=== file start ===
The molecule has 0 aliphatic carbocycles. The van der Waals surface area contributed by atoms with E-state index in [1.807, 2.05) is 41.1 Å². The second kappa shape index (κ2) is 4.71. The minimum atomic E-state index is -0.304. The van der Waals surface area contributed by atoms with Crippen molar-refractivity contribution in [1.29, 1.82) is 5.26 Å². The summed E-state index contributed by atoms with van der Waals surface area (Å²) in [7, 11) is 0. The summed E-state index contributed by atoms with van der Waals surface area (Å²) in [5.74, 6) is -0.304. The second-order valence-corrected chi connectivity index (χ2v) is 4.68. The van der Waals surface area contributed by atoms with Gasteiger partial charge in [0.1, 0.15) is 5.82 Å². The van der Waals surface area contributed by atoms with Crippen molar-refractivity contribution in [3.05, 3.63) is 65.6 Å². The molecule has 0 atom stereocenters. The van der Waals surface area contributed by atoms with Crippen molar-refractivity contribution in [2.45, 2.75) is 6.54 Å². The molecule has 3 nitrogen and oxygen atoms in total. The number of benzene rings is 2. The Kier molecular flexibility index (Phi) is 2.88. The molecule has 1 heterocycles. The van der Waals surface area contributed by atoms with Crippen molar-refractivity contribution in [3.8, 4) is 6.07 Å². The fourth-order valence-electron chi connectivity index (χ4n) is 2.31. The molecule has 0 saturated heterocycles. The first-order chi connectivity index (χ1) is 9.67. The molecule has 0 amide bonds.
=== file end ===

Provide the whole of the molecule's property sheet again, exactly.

The molecule has 0 aliphatic carbocycles. The van der Waals surface area contributed by atoms with E-state index in [1.807, 2.05) is 41.1 Å². The second kappa shape index (κ2) is 4.71. The minimum atomic E-state index is -0.304. The van der Waals surface area contributed by atoms with Crippen molar-refractivity contribution in [1.29, 1.82) is 5.26 Å². The summed E-state index contributed by atoms with van der Waals surface area (Å²) in [7, 11) is 0. The summed E-state index contributed by atoms with van der Waals surface area (Å²) in [5.74, 6) is -0.304. The second-order valence-corrected chi connectivity index (χ2v) is 4.68. The van der Waals surface area contributed by atoms with Gasteiger partial charge in [0.1, 0.15) is 5.82 Å². The van der Waals surface area contributed by atoms with Crippen molar-refractivity contribution in [3.05, 3.63) is 65.6 Å². The molecule has 0 atom stereocenters. The van der Waals surface area contributed by atoms with Crippen molar-refractivity contribution in [2.45, 2.75) is 6.54 Å². The molecule has 3 nitrogen and oxygen atoms in total. The number of benzene rings is 2. The Kier molecular flexibility index (Phi) is 2.88. The molecule has 1 heterocycles. The van der Waals surface area contributed by atoms with Crippen molar-refractivity contribution in [3.8, 4) is 6.07 Å². The fourth-order valence-electron chi connectivity index (χ4n) is 2.31. The molecule has 0 saturated heterocycles. The first-order chi connectivity index (χ1) is 9.67. The molecule has 0 amide bonds.